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  • Jill Osier
    2013 Frost Place Chapbook Fellow

Meet Jill Osier

JILL OSIER is the author of a letterpress chapbook, Bedful of Nebraskas (Sunnyoutside Press).  Her work has been awarded a National Endowment for the Arts Fellowship, the Diane Middlebrook Poetry Fellowship from the Wisconsin Institute for Creative Writing, and the Campbell Corner Poetry Prize. Originally from northeast Iowa, she lives in Fairbanks, Alaska.

L I T T L E  T O W N S  S H I N I N G  I N  T H E  D I S T A N C E   a poem by Jill Osier

2013 Judge Patrick Donnelly’s Praise for Should Our Undoing Come Down Upon Us White

“As with some singing voices, there are poetic voices of such direct authority and clarity that they capture our deep engagement almost before we are aware that we have begun to listen. Jill Osier’s is such a voice. Like Franz Schubert’s song-cycle Winterreise, these poems of Osier’s take us on a lonely winter-journey through a stripped-down world, in which, as she says, “all the roads are well-worn, all the wagons breaking.” Because the poems, each a small, superb vignette with a different angle of light or insight, comprise a true and transformational sequence, after Osier has performed her winter pageant for us, we are not the same people as when we began. To survive in winter, one must go inside, literally and figuratively, and with aching simplicity and sensuality of voice, that is what Osier does. But as much as she presents winter as “the correctional,” a chastening and humbling space-time which every life must eventually experience, inside Osier’s ice is fire. Indeed, she feeds the stove of these poems with such wit and feeling that it’s warm enough inside to take off your shirt and make love—and she does, and we do. This sequence enacts the fascinating paradox that even (or especially) in winter it is possible to be burned, if we draw carelessly too near the molten inner hearth, and also that when the confusing winter disguises of things thaw and melt (seemingly a hopeful moment), we may be in danger of drowning in too much awareness. Osier sings these astringent predicaments in a voice of continual courage, freshness, and lucidity, full of tender attention to the small details of the phenomenal world. [Y]ou must keep these cold a character in these poems says of flowers, and everything intimately personal in Should Our Undoing Come Down Upon Us White, as though packed in the rigors of Yeats’s ice and salt, has been transformed into a pellucid universality. I predict Jill Osier will have an important place in, and a clarifying influence on, American poetics.”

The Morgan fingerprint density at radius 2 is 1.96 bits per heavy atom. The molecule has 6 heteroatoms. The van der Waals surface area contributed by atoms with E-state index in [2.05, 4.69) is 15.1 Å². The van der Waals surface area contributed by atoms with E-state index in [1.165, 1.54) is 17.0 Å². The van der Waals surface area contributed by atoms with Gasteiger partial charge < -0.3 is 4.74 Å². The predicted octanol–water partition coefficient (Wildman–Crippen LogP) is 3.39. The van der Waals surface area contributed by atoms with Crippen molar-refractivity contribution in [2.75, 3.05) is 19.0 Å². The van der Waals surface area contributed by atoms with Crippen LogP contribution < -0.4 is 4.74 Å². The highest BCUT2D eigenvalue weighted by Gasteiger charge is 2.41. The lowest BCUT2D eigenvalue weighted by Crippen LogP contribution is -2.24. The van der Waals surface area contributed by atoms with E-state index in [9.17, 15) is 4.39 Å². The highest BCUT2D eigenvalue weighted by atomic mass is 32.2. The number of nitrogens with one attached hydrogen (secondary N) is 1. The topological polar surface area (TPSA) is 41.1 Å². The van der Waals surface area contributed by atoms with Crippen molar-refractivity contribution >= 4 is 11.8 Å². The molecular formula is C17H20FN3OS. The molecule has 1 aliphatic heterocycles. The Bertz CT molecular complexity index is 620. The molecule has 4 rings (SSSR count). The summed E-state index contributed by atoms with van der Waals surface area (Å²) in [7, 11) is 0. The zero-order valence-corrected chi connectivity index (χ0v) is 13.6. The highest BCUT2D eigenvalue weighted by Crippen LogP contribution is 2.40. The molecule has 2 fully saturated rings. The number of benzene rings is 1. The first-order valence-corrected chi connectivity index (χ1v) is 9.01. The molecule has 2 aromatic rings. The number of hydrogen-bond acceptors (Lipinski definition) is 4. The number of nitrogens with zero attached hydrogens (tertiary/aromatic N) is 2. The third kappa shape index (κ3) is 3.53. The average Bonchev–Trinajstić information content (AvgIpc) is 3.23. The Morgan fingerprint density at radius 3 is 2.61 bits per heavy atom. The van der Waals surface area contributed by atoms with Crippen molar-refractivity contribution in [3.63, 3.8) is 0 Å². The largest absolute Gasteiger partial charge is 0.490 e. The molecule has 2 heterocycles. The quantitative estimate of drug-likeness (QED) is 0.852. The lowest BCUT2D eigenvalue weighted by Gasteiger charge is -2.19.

—Patrick Donnelly, author of The Charge, and Nocturnes of the Brothel of Ruin